BOSTON (AP) — In some ways, they’re like typical college athletes. They’re on varsity teams. They train for hours between classes. Some get hefty scholarships. But instead of playing sports, they’re playing video games.
Varsity gaming teams with all the trappings of sports teams are becoming increasingly common as colleges tap into the rising popularity of competitive gaming. After initially keeping its distance, even the NCAA is now considering whether it should play a role.
Fifty U.S. colleges have established varsity gaming teams over the past three years, often offering at least partial scholarships and backed by coaches and game analysts, much like any other college team.
"We’re talking to at least three or four new schools every single day. We did not expect this type of reaction," said Michael Brooks, executive director of the National Association of Collegiate eSports, a group that represents more than 40 schools with varsity gaming teams. "It caught us a little off guard."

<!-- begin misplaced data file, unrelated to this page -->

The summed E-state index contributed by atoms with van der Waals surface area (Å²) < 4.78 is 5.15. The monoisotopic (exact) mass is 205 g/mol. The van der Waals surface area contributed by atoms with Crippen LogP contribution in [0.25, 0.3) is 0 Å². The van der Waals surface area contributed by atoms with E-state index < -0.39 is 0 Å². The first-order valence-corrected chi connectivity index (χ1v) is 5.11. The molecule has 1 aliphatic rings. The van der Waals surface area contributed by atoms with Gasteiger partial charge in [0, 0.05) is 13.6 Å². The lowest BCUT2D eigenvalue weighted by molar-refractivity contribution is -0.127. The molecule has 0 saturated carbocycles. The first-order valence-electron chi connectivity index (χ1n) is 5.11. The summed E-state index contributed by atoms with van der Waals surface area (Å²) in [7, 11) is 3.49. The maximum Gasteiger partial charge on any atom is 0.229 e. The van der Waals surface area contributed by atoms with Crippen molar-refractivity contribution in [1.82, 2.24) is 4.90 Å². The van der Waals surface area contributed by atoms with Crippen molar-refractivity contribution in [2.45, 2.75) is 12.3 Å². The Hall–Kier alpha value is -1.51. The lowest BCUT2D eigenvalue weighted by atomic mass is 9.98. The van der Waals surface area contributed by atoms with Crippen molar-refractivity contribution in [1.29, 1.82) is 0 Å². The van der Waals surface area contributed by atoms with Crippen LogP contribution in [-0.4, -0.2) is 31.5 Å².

Competitive gaming, often called esports, has become a booming entertainment industry over the past decade, with flashy professional events that fill sports arenas and draw millions of online viewers.
The biggest tournaments offer prize pools upward of $20 million, attracting elite gamers who wage battle in popular video games such as "League of Legends" and "Overwatch."
Until recently, most colleges were slow to meet demand for a collegiate version, experts say, but interest has come in a flurry over the past year as more schools see a chance to benefit from the industry’s growth.
Smaller private schools in particular have been quick to create varsity programs as a way to boost…
click here to read more.